When I climb into bed with my mother, I try to hide away from the world.
One day my baby brother also joined, typical for him to do so as the mama’s boy.
For him it was routine and acceptable, as for me being a college grad, not so much.
As my baby brother clambered into his favorite spot,
My mother looked at us and playfully said “I take no refugees ! “
while fluffing out her king-sized pillows.
I stayed anyway and had a restless sleep,
Wedging my new nose piercing into the cartilage.
My body notices the intrusion and fights it, rejects it.
By morning I try to painfully remove it to relieve the swelling.
Blood, clogged and crusted around it.
The titanium stud was sinking in, becoming one with my flesh.
Like the shrapnel that must have struck those in their homes in Syria,
Unaware in the night that they would not see morning.
Leaving children behind,
who become misplaced, motherless, fatherless.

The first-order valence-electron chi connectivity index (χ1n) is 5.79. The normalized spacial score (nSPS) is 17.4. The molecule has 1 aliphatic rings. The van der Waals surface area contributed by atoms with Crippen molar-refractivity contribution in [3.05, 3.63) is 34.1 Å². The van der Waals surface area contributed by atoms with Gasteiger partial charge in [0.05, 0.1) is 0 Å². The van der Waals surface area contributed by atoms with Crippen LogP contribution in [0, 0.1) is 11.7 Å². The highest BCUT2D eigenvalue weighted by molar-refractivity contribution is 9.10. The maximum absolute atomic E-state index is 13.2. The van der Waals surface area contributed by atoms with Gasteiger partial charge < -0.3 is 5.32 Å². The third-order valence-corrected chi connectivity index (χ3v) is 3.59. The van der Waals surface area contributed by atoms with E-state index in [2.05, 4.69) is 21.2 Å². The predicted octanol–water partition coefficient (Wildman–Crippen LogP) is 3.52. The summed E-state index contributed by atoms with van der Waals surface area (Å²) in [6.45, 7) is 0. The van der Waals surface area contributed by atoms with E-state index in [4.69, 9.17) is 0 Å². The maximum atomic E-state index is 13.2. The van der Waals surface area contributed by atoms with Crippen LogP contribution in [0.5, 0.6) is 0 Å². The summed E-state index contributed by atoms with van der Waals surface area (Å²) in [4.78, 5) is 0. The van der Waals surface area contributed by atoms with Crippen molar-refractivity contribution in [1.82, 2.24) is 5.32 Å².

No beds to crawl into, no one to crawl next to and sleep.
To feel safe and secured by.
It’s like these people are falling off the Earth as it rotates, and it’s up to us,
the ones stable enough to set out nets to catch them.
Open up our King sized, kingdoms.
We must join in and do it together, not with scissor fingers but with our hearts on our sleeves.
Not to instinctively become territorial and fight
As if our resources will be threatened.
Why make other people’s life a living hell, when you already know
that they tried to escape it?
Inhaling the ash of it burning around them,
Drowning in the endless ocean
It’s so easy to reject what you don’t know.
What you feel does not belong.
What to you seems out of place.
When you can crawl into the comfort of your own bed.
By Marcelle McIntosh